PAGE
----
Mexican President Pena Nieto to meet Donald Trump to set 'new phase' in ties

Mexican President Enrique Pena Nieto said on Wednesday that he spoke to US President-elect Trump to congratulate him on his election win.
Mr Donald Trump and Mexican President Enrique Pena Nieto meeting in Mexico City on Aug 31, 2016.
Mr Donald Trump and Mexican President Enrique Pena Nieto meeting in Mexico City on Aug 31, 2016.PHOTO: REUTERS

MEXICO CITY (AFP) - Mexico's President Enrique Pena Nieto reached out to US President-elect Donald Trump on Wednesday (Nov 9), agreeing to meet the Republican billionaire whose anti-immigrant rhetoric has infuriated Mexicans.

Mr Pena Nieto said he had congratulated Mr Trump for his election victory over Democrat Hillary Clinton during a "cordial, friendly and respectful" phone conversation.

"I agreed with the President-elect to meet, preferably during the transition period, to define with clarity the direction that the relationship between both countries should take," he said from his official residence.

"I am optimistic. It's clear that a new phase in relations opens with the arrival of a new government, but I also think that there is a great opportunity" for the development of both countries, Mr Pena Nieto said.

A government official, who spoke on condition of anonymity, said the two men did not talk about Mr Trump's pledge to force Mexico to pay billions of dollars for a giant border wall.

But Foreign Minister Claudia Ruiz Massieu reiterated earlier to the Televisa network that "paying for a wall is not part of our vision".

Mr Pena Nieto told Mr Trump during a controversial visit by the candidate in August that Mexico would never pay for the wall.

That previous visit angered Mexicans, who slammed Mr Pena Nieto for inviting a man who described migrants from their country as rapists and drug dealers.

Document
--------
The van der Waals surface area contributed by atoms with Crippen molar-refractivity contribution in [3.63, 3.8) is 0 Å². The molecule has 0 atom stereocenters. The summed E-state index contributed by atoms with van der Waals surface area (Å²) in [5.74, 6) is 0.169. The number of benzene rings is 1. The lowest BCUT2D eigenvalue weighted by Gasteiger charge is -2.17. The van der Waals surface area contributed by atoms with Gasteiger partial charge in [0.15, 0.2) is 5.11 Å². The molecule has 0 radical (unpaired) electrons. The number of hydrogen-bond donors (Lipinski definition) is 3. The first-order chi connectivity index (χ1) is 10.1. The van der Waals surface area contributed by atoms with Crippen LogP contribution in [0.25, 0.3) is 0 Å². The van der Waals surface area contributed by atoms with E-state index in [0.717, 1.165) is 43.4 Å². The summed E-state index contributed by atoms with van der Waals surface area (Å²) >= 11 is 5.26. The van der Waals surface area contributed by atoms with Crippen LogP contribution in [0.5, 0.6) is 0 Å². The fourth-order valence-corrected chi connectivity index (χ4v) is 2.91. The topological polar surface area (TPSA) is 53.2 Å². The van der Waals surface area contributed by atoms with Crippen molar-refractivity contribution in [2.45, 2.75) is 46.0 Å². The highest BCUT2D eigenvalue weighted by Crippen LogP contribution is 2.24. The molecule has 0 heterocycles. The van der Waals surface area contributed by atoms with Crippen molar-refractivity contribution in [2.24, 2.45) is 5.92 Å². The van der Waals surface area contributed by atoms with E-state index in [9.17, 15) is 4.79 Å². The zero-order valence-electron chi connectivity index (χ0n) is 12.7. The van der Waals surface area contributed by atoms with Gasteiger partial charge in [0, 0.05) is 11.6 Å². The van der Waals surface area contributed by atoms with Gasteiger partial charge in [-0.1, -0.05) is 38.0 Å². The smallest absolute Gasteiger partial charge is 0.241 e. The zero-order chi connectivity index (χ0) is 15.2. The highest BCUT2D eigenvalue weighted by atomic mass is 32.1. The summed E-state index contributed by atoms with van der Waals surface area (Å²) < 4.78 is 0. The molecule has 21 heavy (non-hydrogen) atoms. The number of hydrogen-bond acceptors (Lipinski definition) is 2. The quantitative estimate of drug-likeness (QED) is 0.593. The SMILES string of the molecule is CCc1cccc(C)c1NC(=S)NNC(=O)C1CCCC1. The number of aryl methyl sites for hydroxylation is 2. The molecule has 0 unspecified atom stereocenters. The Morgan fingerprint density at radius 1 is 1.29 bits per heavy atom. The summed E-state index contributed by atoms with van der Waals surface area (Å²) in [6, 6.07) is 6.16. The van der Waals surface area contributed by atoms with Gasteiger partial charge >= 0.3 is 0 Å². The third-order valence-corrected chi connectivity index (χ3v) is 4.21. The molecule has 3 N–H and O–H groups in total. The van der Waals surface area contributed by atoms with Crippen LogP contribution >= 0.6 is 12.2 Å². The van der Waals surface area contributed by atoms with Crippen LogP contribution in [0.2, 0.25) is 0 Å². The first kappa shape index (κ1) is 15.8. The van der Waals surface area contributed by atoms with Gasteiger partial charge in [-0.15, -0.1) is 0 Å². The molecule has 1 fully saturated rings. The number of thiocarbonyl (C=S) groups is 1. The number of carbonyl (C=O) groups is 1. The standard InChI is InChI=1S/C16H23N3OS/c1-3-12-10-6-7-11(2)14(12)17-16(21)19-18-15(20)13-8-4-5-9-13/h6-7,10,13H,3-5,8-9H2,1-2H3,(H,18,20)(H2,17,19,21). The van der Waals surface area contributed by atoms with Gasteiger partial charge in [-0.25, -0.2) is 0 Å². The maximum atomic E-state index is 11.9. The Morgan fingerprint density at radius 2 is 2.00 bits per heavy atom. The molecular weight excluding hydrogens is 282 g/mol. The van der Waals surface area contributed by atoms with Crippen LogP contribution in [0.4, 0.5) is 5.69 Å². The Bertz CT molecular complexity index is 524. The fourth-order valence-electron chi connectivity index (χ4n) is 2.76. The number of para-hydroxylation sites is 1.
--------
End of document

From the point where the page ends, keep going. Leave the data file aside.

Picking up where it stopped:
Mr Trump has also unnerved markets by vowing to renegotiate the North American Free Trade Agreement (Nafta).

He also pledged to deport millions of undocumented immigrants and threatened to freeze billions in remittances that migrants send to their families back home.

After the election, Mexico's currency fell 7.18 per cent to 20.20 pesos per US dollar, while the Mexican stock market tumbled 2.2 per cent.

But Finance Minister Jose Antonio Meade said the government did not need to take "premature actions" as the country's economy was robust enough to cope with the market upheaval.

"Mexico has lived through challenges of volatility in the past that we faced with unity, seizing on our economic strength and taking correct and prudent policy decisions, and this won't be an exception," Mr Meade said at the National Palace.

Mr Meade noted that the election would have no immediate impact on trade, financial flows or people's ability to travel. Mexico, he added, has tame inflation, controls deep international reserves totalling US$175.1 billion (S$245 billion) and enjoys macroeconomic stability.